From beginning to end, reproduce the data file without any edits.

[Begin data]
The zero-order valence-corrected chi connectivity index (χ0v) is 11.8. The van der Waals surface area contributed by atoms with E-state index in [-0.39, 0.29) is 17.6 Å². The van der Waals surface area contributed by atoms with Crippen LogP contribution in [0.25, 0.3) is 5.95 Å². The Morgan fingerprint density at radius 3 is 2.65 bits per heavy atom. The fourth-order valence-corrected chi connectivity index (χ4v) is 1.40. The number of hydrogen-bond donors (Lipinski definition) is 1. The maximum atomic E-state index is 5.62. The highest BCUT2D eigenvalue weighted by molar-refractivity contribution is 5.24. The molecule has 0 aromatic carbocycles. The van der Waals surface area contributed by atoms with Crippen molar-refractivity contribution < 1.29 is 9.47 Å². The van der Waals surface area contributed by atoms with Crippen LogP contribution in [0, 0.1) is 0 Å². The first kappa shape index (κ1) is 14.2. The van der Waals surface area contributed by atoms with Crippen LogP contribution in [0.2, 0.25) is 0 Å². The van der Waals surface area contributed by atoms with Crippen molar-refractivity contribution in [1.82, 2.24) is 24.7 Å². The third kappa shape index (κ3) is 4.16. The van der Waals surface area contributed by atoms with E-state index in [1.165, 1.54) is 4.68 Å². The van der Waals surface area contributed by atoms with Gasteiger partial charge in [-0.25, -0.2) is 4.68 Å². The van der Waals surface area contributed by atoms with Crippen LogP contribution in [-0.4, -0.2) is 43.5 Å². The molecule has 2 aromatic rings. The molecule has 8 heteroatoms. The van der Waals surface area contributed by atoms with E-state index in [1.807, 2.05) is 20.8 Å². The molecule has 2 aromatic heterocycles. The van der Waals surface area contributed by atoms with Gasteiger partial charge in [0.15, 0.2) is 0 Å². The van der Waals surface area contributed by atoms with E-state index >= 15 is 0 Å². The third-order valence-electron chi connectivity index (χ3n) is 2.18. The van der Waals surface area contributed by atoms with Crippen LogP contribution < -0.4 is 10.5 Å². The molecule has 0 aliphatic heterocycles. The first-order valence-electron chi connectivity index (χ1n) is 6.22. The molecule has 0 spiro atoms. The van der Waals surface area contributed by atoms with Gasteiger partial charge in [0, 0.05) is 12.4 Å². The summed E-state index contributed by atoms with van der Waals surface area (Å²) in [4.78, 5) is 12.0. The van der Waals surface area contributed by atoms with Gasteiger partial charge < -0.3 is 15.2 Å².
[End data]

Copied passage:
The zero-order valence-corrected chi connectivity index (χ0v) is 11.8. The van der Waals surface area contributed by atoms with E-state index in [-0.39, 0.29) is 17.6 Å². The van der Waals surface area contributed by atoms with Crippen LogP contribution in [0.25, 0.3) is 5.95 Å². The Morgan fingerprint density at radius 3 is 2.65 bits per heavy atom. The fourth-order valence-corrected chi connectivity index (χ4v) is 1.40. The number of hydrogen-bond donors (Lipinski definition) is 1. The maximum atomic E-state index is 5.62. The highest BCUT2D eigenvalue weighted by molar-refractivity contribution is 5.24. The molecule has 0 aromatic carbocycles. The van der Waals surface area contributed by atoms with Crippen molar-refractivity contribution < 1.29 is 9.47 Å². The van der Waals surface area contributed by atoms with Crippen LogP contribution in [0, 0.1) is 0 Å². The first kappa shape index (κ1) is 14.2. The van der Waals surface area contributed by atoms with Crippen LogP contribution in [0.2, 0.25) is 0 Å². The van der Waals surface area contributed by atoms with Crippen molar-refractivity contribution in [1.82, 2.24) is 24.7 Å². The third kappa shape index (κ3) is 4.16. The van der Waals surface area contributed by atoms with E-state index in [1.165, 1.54) is 4.68 Å². The van der Waals surface area contributed by atoms with Gasteiger partial charge in [-0.25, -0.2) is 4.68 Å². The van der Waals surface area contributed by atoms with Crippen LogP contribution in [-0.4, -0.2) is 43.5 Å². The molecule has 2 aromatic rings. The molecule has 8 heteroatoms. The van der Waals surface area contributed by atoms with E-state index in [1.807, 2.05) is 20.8 Å². The molecule has 2 aromatic heterocycles. The van der Waals surface area contributed by atoms with Gasteiger partial charge in [0.15, 0.2) is 0 Å². The van der Waals surface area contributed by atoms with E-state index >= 15 is 0 Å². The third-order valence-electron chi connectivity index (χ3n) is 2.18. The van der Waals surface area contributed by atoms with Crippen LogP contribution < -0.4 is 10.5 Å². The molecule has 0 aliphatic heterocycles. The first-order valence-electron chi connectivity index (χ1n) is 6.22. The molecule has 0 spiro atoms. The van der Waals surface area contributed by atoms with Gasteiger partial charge in [0, 0.05) is 12.4 Å². The summed E-state index contributed by atoms with van der Waals surface area (Å²) in [4.78, 5) is 12.0. The van der Waals surface area contributed by atoms with Gasteiger partial charge < -0.3 is 15.2 Å².